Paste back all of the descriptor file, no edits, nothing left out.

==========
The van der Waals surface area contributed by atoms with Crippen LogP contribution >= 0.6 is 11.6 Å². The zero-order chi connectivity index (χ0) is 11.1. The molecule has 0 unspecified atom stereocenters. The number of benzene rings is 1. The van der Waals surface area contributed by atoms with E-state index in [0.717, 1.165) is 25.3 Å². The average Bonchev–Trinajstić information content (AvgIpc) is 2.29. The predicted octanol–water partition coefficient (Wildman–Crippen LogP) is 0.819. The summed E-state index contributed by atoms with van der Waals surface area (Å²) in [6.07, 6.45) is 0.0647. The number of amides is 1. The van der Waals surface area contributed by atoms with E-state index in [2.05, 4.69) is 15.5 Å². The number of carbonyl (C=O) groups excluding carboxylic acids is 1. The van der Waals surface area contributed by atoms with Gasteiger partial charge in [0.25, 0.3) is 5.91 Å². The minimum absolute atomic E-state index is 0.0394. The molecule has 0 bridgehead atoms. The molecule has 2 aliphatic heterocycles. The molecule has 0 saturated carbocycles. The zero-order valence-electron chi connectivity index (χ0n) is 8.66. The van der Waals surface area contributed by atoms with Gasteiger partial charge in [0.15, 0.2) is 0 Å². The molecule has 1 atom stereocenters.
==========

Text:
The van der Waals surface area contributed by atoms with Crippen LogP contribution >= 0.6 is 11.6 Å². The zero-order chi connectivity index (χ0) is 11.1. The molecule has 0 unspecified atom stereocenters. The number of benzene rings is 1. The van der Waals surface area contributed by atoms with E-state index in [0.717, 1.165) is 25.3 Å². The average Bonchev–Trinajstić information content (AvgIpc) is 2.29. The predicted octanol–water partition coefficient (Wildman–Crippen LogP) is 0.819. The summed E-state index contributed by atoms with van der Waals surface area (Å²) in [6.07, 6.45) is 0.0647. The number of amides is 1. The van der Waals surface area contributed by atoms with E-state index in [2.05, 4.69) is 15.5 Å². The number of carbonyl (C=O) groups excluding carboxylic acids is 1. The van der Waals surface area contributed by atoms with Gasteiger partial charge in [0.25, 0.3) is 5.91 Å². The minimum absolute atomic E-state index is 0.0394. The molecule has 0 bridgehead atoms. The molecule has 2 aliphatic heterocycles. The molecule has 0 saturated carbocycles. The zero-order valence-electron chi connectivity index (χ0n) is 8.66. The van der Waals surface area contributed by atoms with Gasteiger partial charge in [0.15, 0.2) is 0 Å². The molecule has 1 atom stereocenters.